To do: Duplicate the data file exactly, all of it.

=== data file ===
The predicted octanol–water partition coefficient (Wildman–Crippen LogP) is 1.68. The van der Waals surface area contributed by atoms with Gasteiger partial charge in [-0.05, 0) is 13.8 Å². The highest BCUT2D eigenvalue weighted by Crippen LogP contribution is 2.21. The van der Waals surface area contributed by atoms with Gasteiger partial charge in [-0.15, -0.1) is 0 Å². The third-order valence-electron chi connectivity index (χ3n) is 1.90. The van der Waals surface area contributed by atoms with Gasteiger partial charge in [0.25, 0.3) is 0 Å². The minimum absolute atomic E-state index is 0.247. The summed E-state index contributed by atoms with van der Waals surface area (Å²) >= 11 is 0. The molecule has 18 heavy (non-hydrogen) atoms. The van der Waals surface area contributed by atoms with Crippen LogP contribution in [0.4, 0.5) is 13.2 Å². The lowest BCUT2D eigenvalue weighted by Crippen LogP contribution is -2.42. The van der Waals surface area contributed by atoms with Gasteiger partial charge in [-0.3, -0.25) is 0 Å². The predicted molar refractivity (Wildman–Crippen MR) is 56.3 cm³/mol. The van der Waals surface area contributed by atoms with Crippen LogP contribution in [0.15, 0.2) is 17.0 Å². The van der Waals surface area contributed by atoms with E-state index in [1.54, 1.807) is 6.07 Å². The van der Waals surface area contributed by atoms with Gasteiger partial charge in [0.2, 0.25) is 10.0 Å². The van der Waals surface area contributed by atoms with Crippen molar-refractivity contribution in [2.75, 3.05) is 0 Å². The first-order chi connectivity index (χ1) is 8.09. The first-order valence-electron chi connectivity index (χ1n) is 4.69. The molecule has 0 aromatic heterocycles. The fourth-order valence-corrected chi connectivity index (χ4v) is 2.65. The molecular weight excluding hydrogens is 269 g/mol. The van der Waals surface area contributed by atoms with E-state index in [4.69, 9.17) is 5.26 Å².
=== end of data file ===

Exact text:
The predicted octanol–water partition coefficient (Wildman–Crippen LogP) is 1.68. The van der Waals surface area contributed by atoms with Gasteiger partial charge in [-0.05, 0) is 13.8 Å². The highest BCUT2D eigenvalue weighted by Crippen LogP contribution is 2.21. The van der Waals surface area contributed by atoms with Gasteiger partial charge in [-0.15, -0.1) is 0 Å². The third-order valence-electron chi connectivity index (χ3n) is 1.90. The van der Waals surface area contributed by atoms with Gasteiger partial charge in [0.25, 0.3) is 0 Å². The minimum absolute atomic E-state index is 0.247. The summed E-state index contributed by atoms with van der Waals surface area (Å²) >= 11 is 0. The molecule has 18 heavy (non-hydrogen) atoms. The van der Waals surface area contributed by atoms with Crippen LogP contribution in [0.4, 0.5) is 13.2 Å². The lowest BCUT2D eigenvalue weighted by Crippen LogP contribution is -2.42. The van der Waals surface area contributed by atoms with Gasteiger partial charge in [-0.3, -0.25) is 0 Å². The predicted molar refractivity (Wildman–Crippen MR) is 56.3 cm³/mol. The van der Waals surface area contributed by atoms with Crippen LogP contribution in [0.15, 0.2) is 17.0 Å². The van der Waals surface area contributed by atoms with E-state index in [1.54, 1.807) is 6.07 Å². The van der Waals surface area contributed by atoms with Gasteiger partial charge in [0.2, 0.25) is 10.0 Å². The van der Waals surface area contributed by atoms with Crippen molar-refractivity contribution in [2.75, 3.05) is 0 Å². The first-order chi connectivity index (χ1) is 8.09. The first-order valence-electron chi connectivity index (χ1n) is 4.69. The molecule has 0 aromatic heterocycles. The fourth-order valence-corrected chi connectivity index (χ4v) is 2.65. The molecular weight excluding hydrogens is 269 g/mol. The van der Waals surface area contributed by atoms with E-state index in [4.69, 9.17) is 5.26 Å².